When you have approached almost the centre point of Jaleb Chowk take a right turn and go in through a small gate. This will lead you to the oldest part of the City Palace and the structure that Sawai Jai Singh wanted incorporated into the new city - the Govinddevji temple. This temple is dedicated to lord Krishna, Govind being one of the several names of lord Krishna and is undoubtedly the most popular temple in Jaipur.
There are tiny shops at the entrance of the temple where flowers and Indian sweets are available on sale for offering to the lord. The temple is open to all and there is no restriction if you want to offer flowers to the lord. As you approach the temple, be prepared to go barefeet to enter the main hall. If you want to keep your footwear on, then just turn to the left and walk on the periphery until you get on the front side and have darshan from a distance. Many people do so and it is not considered disrespectful.
There is an interesting story behind the temple's foundation.
It is a rare example of a flat roofed Hindu temple but that is because it was originally planned as a residence for Sawai Jai Singh, the founder of Jaipur. That is the reason why the structure of this temple is so unlike traditional temples that you may have seen elsewhere. A Hindu temple almost always has a spire, a dome that houses the idol of the god or goddess. This one has a baradari, an arched veranda that overlooks a beautifully laid out garden towards the south.
But Jai Singh never did get to stay here. After the structure was completed and Jai Singh was ready to move in, Govinddevji appeared to him in a dream and said that he wanted to reside in the place. Jai Singh immediately changed his plans and moved to Chandra Mahal. There are many temples in the country that have been built in the most unlikely of places and there seems no logical explanation as to their origin and if you try to study their history you will find that more often than not, they are the result of somebody's dream or vision. It is a perfectly acceptable reason.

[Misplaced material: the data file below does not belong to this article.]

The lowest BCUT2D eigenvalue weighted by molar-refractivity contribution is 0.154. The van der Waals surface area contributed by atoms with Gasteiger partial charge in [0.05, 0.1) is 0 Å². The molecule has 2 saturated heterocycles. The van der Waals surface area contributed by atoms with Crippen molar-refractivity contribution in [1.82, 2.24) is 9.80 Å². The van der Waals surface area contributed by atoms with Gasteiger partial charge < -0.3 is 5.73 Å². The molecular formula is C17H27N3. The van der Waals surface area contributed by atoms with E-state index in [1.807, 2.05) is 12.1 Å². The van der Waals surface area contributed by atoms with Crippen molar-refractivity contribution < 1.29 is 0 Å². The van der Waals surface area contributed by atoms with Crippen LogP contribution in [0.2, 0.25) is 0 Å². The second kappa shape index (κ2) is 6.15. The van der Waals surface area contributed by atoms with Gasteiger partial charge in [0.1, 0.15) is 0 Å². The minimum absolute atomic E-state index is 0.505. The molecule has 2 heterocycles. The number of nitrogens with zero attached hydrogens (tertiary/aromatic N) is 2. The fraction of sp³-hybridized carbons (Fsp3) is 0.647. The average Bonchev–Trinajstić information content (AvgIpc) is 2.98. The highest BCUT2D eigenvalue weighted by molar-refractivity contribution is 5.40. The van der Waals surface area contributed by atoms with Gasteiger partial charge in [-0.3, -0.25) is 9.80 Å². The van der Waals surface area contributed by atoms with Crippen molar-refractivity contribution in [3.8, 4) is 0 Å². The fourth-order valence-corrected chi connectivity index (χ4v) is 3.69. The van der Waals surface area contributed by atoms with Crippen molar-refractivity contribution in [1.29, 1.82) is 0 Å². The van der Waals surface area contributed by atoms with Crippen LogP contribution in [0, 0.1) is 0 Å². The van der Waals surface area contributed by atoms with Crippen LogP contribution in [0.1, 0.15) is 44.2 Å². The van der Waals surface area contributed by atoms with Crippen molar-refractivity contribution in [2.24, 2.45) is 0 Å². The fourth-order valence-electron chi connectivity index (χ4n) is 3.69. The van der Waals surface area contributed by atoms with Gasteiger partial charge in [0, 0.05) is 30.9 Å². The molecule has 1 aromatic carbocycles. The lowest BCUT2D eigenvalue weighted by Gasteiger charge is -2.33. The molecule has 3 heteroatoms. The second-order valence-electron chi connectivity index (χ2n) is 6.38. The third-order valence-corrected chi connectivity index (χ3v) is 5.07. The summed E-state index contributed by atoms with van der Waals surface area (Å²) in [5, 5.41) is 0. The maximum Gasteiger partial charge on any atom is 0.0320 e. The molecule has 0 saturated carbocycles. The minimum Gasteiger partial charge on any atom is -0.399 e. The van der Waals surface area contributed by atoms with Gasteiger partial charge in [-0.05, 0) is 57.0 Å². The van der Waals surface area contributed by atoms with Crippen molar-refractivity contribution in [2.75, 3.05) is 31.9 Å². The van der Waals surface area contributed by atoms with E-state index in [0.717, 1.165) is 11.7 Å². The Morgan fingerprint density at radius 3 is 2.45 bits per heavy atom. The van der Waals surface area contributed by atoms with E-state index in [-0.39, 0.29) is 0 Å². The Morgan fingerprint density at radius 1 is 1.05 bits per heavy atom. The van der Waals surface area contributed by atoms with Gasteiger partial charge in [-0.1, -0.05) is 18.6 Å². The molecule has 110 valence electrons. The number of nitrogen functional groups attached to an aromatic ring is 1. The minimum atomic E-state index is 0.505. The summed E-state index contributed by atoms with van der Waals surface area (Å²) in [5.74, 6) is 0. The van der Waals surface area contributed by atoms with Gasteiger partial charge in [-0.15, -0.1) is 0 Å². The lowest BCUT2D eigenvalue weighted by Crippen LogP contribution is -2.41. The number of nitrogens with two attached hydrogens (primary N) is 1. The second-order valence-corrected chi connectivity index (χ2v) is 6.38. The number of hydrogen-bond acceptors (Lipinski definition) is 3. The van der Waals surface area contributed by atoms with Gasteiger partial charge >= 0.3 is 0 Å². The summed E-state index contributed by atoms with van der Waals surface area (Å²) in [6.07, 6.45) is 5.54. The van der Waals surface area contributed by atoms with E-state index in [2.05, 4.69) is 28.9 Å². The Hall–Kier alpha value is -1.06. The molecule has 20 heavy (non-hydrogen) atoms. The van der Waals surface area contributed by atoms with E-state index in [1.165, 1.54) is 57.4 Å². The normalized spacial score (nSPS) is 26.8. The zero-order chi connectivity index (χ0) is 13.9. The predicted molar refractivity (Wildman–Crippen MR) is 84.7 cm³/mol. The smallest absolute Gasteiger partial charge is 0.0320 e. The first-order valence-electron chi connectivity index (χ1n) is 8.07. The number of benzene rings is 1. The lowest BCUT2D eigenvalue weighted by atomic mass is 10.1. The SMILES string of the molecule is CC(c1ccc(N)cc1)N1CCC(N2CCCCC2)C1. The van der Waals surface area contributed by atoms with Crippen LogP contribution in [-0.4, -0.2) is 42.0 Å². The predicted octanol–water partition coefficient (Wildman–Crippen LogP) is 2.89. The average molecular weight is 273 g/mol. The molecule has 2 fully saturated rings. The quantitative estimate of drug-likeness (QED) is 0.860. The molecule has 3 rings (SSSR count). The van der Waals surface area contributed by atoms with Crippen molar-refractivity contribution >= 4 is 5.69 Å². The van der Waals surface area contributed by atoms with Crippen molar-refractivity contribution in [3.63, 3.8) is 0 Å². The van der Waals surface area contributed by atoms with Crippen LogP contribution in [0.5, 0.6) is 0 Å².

The image of Govinddevji (lord Krishna) was brought from Vrindavan and installed here in 1735 as the guardian deity of Jaipur rulers. Then onwards, the maharaja always started his public speeches with 'subjects of Govinda Deva', which implied that they were humble servants of the all-mighty lord.
The temple has been restored recently and has all manner of decorative elements from gold work on the entire ceiling of the hall, glass chandeliers to murals on the walls.
It is always crowded as devotees sit here chanting bhajans (devotional songs) and wait patiently to offer prayers. There are several schedules fixed during the day when the lord is dressed in different costumes to show different stages of his daily routine. The timings for winter and summer differ and there are seven different darshans in a day. The first one is called Mangala and the final darshan is called Shayan after which the pat, or doors are closed and the lord rests for the night.
Special religious occasions are celebrated with great pomp and gusto. The best time to visit the temple is during the festival of Holi (March), Janamashtami (July-August) and Annakut, after Diwali (October-November).
Located close to the temple are the Jai Niwas Garden, Badal Mahal and Talkatora tank.